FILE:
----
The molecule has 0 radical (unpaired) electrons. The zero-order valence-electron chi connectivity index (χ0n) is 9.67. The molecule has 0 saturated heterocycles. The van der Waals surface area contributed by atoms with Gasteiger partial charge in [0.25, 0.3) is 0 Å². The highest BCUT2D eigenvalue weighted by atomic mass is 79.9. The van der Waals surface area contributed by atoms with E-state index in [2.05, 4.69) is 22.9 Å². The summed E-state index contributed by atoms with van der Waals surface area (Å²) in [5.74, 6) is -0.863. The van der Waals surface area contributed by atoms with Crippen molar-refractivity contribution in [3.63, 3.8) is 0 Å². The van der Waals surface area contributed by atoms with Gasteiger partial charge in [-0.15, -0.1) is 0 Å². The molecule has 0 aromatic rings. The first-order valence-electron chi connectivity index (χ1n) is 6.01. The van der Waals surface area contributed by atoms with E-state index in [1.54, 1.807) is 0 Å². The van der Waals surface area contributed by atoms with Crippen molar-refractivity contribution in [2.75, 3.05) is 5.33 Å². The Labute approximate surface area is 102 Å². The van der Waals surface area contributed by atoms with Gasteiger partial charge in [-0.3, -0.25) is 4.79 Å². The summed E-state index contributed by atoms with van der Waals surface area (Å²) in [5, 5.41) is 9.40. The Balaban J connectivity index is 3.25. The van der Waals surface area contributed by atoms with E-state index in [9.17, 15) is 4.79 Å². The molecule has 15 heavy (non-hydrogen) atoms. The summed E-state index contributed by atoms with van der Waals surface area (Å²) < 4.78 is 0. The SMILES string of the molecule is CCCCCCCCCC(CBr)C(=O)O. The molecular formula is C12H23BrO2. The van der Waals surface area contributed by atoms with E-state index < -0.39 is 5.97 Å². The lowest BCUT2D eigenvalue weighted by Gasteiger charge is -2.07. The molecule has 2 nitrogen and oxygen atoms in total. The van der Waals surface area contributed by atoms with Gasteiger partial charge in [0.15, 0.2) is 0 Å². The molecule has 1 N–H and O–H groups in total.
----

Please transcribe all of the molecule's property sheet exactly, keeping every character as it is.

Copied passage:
The molecule has 0 radical (unpaired) electrons. The zero-order valence-electron chi connectivity index (χ0n) is 9.67. The molecule has 0 saturated heterocycles. The van der Waals surface area contributed by atoms with Gasteiger partial charge in [0.25, 0.3) is 0 Å². The highest BCUT2D eigenvalue weighted by atomic mass is 79.9. The van der Waals surface area contributed by atoms with E-state index in [2.05, 4.69) is 22.9 Å². The summed E-state index contributed by atoms with van der Waals surface area (Å²) in [5.74, 6) is -0.863. The van der Waals surface area contributed by atoms with Crippen molar-refractivity contribution in [3.63, 3.8) is 0 Å². The van der Waals surface area contributed by atoms with Gasteiger partial charge in [-0.15, -0.1) is 0 Å². The molecule has 0 aromatic rings. The first-order valence-electron chi connectivity index (χ1n) is 6.01. The van der Waals surface area contributed by atoms with E-state index in [1.54, 1.807) is 0 Å². The van der Waals surface area contributed by atoms with Crippen molar-refractivity contribution in [2.75, 3.05) is 5.33 Å². The Labute approximate surface area is 102 Å². The van der Waals surface area contributed by atoms with Gasteiger partial charge in [-0.3, -0.25) is 4.79 Å². The summed E-state index contributed by atoms with van der Waals surface area (Å²) in [5, 5.41) is 9.40. The Balaban J connectivity index is 3.25. The van der Waals surface area contributed by atoms with E-state index in [9.17, 15) is 4.79 Å². The molecule has 15 heavy (non-hydrogen) atoms. The summed E-state index contributed by atoms with van der Waals surface area (Å²) < 4.78 is 0. The SMILES string of the molecule is CCCCCCCCCC(CBr)C(=O)O. The molecular formula is C12H23BrO2. The van der Waals surface area contributed by atoms with E-state index < -0.39 is 5.97 Å². The lowest BCUT2D eigenvalue weighted by Gasteiger charge is -2.07. The molecule has 2 nitrogen and oxygen atoms in total. The van der Waals surface area contributed by atoms with Gasteiger partial charge in [0.15, 0.2) is 0 Å². The molecule has 1 N–H and O–H groups in total.